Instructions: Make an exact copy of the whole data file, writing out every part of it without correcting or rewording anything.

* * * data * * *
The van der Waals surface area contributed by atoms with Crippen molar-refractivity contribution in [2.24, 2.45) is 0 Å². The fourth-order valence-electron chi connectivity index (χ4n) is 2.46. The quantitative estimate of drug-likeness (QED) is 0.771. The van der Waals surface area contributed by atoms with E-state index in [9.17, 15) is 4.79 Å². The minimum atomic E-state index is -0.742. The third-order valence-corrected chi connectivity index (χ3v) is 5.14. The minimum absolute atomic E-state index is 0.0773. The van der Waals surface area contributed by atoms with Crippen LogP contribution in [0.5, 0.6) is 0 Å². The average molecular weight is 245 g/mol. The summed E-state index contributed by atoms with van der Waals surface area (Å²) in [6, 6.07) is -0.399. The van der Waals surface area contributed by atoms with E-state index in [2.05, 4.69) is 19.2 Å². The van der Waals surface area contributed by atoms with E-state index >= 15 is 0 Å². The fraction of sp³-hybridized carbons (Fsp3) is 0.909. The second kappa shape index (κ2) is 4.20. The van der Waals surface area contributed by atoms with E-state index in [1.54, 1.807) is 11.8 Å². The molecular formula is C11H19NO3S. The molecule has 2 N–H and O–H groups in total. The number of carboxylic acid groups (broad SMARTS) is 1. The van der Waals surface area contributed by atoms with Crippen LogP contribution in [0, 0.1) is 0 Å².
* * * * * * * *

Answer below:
The van der Waals surface area contributed by atoms with Crippen molar-refractivity contribution in [2.24, 2.45) is 0 Å². The fourth-order valence-electron chi connectivity index (χ4n) is 2.46. The quantitative estimate of drug-likeness (QED) is 0.771. The van der Waals surface area contributed by atoms with E-state index in [9.17, 15) is 4.79 Å². The minimum atomic E-state index is -0.742. The third-order valence-corrected chi connectivity index (χ3v) is 5.14. The minimum absolute atomic E-state index is 0.0773. The van der Waals surface area contributed by atoms with Crippen LogP contribution in [0.5, 0.6) is 0 Å². The average molecular weight is 245 g/mol. The summed E-state index contributed by atoms with van der Waals surface area (Å²) in [6, 6.07) is -0.399. The van der Waals surface area contributed by atoms with E-state index in [2.05, 4.69) is 19.2 Å². The van der Waals surface area contributed by atoms with E-state index >= 15 is 0 Å². The fraction of sp³-hybridized carbons (Fsp3) is 0.909. The second kappa shape index (κ2) is 4.20. The van der Waals surface area contributed by atoms with E-state index in [1.54, 1.807) is 11.8 Å². The molecular formula is C11H19NO3S. The molecule has 2 N–H and O–H groups in total. The number of carboxylic acid groups (broad SMARTS) is 1. The van der Waals surface area contributed by atoms with Crippen LogP contribution in [0, 0.1) is 0 Å².